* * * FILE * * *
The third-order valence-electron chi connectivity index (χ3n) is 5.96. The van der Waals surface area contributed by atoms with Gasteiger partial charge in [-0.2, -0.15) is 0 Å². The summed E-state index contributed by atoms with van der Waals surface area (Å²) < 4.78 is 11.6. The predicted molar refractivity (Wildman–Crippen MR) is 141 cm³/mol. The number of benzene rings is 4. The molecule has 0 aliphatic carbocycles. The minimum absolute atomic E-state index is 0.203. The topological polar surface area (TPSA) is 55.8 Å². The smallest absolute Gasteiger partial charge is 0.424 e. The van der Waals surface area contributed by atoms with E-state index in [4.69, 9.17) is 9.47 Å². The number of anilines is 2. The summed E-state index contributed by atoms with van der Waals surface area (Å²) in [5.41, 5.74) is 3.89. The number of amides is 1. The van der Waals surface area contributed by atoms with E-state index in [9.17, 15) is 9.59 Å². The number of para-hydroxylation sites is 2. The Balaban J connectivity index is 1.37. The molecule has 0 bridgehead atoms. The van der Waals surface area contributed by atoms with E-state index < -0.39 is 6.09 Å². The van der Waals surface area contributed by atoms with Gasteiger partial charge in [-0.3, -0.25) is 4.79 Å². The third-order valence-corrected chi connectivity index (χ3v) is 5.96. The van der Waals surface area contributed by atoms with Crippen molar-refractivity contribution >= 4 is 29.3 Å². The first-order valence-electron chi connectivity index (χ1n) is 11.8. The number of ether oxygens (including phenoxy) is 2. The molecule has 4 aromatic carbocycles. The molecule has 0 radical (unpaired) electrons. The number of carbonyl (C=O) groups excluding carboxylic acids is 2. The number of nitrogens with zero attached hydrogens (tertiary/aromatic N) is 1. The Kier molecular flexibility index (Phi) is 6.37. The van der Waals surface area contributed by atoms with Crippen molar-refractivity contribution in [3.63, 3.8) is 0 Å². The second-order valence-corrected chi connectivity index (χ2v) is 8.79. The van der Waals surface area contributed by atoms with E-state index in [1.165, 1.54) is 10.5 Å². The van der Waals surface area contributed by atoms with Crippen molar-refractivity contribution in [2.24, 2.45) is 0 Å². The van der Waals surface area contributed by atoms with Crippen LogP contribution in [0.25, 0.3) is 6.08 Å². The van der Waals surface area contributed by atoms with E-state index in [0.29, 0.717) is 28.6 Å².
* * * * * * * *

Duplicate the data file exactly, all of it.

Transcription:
The third-order valence-electron chi connectivity index (χ3n) is 5.96. The van der Waals surface area contributed by atoms with Gasteiger partial charge in [-0.2, -0.15) is 0 Å². The summed E-state index contributed by atoms with van der Waals surface area (Å²) < 4.78 is 11.6. The predicted molar refractivity (Wildman–Crippen MR) is 141 cm³/mol. The number of benzene rings is 4. The molecule has 0 aliphatic carbocycles. The minimum absolute atomic E-state index is 0.203. The topological polar surface area (TPSA) is 55.8 Å². The smallest absolute Gasteiger partial charge is 0.424 e. The van der Waals surface area contributed by atoms with E-state index in [4.69, 9.17) is 9.47 Å². The number of anilines is 2. The summed E-state index contributed by atoms with van der Waals surface area (Å²) in [5.41, 5.74) is 3.89. The number of amides is 1. The van der Waals surface area contributed by atoms with E-state index in [9.17, 15) is 9.59 Å². The number of para-hydroxylation sites is 2. The Balaban J connectivity index is 1.37. The molecule has 0 bridgehead atoms. The van der Waals surface area contributed by atoms with E-state index < -0.39 is 6.09 Å². The van der Waals surface area contributed by atoms with Gasteiger partial charge in [-0.3, -0.25) is 4.79 Å². The third-order valence-corrected chi connectivity index (χ3v) is 5.96. The van der Waals surface area contributed by atoms with Crippen molar-refractivity contribution >= 4 is 29.3 Å². The first-order valence-electron chi connectivity index (χ1n) is 11.8. The number of ether oxygens (including phenoxy) is 2. The molecule has 4 aromatic carbocycles. The molecule has 0 radical (unpaired) electrons. The number of carbonyl (C=O) groups excluding carboxylic acids is 2. The number of nitrogens with zero attached hydrogens (tertiary/aromatic N) is 1. The Kier molecular flexibility index (Phi) is 6.37. The van der Waals surface area contributed by atoms with Crippen molar-refractivity contribution in [3.63, 3.8) is 0 Å². The second-order valence-corrected chi connectivity index (χ2v) is 8.79. The van der Waals surface area contributed by atoms with E-state index in [1.165, 1.54) is 10.5 Å². The van der Waals surface area contributed by atoms with Crippen molar-refractivity contribution in [2.24, 2.45) is 0 Å². The van der Waals surface area contributed by atoms with Crippen LogP contribution in [0.25, 0.3) is 6.08 Å². The van der Waals surface area contributed by atoms with E-state index in [0.29, 0.717) is 28.6 Å².